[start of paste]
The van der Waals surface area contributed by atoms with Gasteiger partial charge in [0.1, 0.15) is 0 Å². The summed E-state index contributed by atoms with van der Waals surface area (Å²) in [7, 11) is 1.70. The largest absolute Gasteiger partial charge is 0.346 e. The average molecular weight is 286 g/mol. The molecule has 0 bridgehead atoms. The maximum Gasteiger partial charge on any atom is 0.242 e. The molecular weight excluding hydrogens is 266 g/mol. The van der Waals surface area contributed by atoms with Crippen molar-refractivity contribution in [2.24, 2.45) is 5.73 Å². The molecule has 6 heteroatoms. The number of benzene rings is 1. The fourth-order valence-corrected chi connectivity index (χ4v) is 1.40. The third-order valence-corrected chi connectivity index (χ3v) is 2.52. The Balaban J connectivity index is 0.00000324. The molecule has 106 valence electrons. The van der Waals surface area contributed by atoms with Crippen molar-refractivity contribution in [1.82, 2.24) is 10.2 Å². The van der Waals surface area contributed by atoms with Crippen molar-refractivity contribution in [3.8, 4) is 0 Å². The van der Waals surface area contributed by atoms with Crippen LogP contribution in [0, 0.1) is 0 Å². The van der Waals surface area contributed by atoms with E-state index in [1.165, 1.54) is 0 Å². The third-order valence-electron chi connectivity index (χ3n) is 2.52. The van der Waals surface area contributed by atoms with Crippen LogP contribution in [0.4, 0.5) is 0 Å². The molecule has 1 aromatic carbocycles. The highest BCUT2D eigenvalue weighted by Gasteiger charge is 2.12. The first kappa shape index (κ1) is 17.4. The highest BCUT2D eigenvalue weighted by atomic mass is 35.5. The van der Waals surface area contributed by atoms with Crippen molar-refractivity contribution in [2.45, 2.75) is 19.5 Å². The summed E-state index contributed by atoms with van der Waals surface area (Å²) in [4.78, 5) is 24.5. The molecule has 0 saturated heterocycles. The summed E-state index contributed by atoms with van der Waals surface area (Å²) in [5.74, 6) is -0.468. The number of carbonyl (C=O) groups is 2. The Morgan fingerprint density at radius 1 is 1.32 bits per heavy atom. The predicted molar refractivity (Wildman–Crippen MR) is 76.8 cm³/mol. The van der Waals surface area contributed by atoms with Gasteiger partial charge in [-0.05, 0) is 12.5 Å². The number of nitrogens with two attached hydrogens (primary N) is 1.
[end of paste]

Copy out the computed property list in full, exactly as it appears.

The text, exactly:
The van der Waals surface area contributed by atoms with Gasteiger partial charge in [0.1, 0.15) is 0 Å². The summed E-state index contributed by atoms with van der Waals surface area (Å²) in [7, 11) is 1.70. The largest absolute Gasteiger partial charge is 0.346 e. The average molecular weight is 286 g/mol. The molecule has 0 bridgehead atoms. The maximum Gasteiger partial charge on any atom is 0.242 e. The molecular weight excluding hydrogens is 266 g/mol. The van der Waals surface area contributed by atoms with Crippen molar-refractivity contribution in [2.24, 2.45) is 5.73 Å². The molecule has 6 heteroatoms. The number of benzene rings is 1. The fourth-order valence-corrected chi connectivity index (χ4v) is 1.40. The third-order valence-corrected chi connectivity index (χ3v) is 2.52. The Balaban J connectivity index is 0.00000324. The molecule has 106 valence electrons. The van der Waals surface area contributed by atoms with Crippen molar-refractivity contribution in [1.82, 2.24) is 10.2 Å². The van der Waals surface area contributed by atoms with Crippen molar-refractivity contribution in [3.8, 4) is 0 Å². The van der Waals surface area contributed by atoms with Crippen LogP contribution in [0, 0.1) is 0 Å². The van der Waals surface area contributed by atoms with E-state index in [1.165, 1.54) is 0 Å². The third-order valence-electron chi connectivity index (χ3n) is 2.52. The van der Waals surface area contributed by atoms with Crippen LogP contribution in [0.4, 0.5) is 0 Å². The molecule has 1 aromatic carbocycles. The highest BCUT2D eigenvalue weighted by Gasteiger charge is 2.12. The first kappa shape index (κ1) is 17.4. The highest BCUT2D eigenvalue weighted by atomic mass is 35.5. The van der Waals surface area contributed by atoms with Crippen molar-refractivity contribution in [2.45, 2.75) is 19.5 Å². The summed E-state index contributed by atoms with van der Waals surface area (Å²) in [4.78, 5) is 24.5. The molecule has 0 saturated heterocycles. The summed E-state index contributed by atoms with van der Waals surface area (Å²) in [5.74, 6) is -0.468. The number of carbonyl (C=O) groups is 2. The Morgan fingerprint density at radius 1 is 1.32 bits per heavy atom. The predicted molar refractivity (Wildman–Crippen MR) is 76.8 cm³/mol. The van der Waals surface area contributed by atoms with Gasteiger partial charge in [-0.05, 0) is 12.5 Å². The number of nitrogens with two attached hydrogens (primary N) is 1.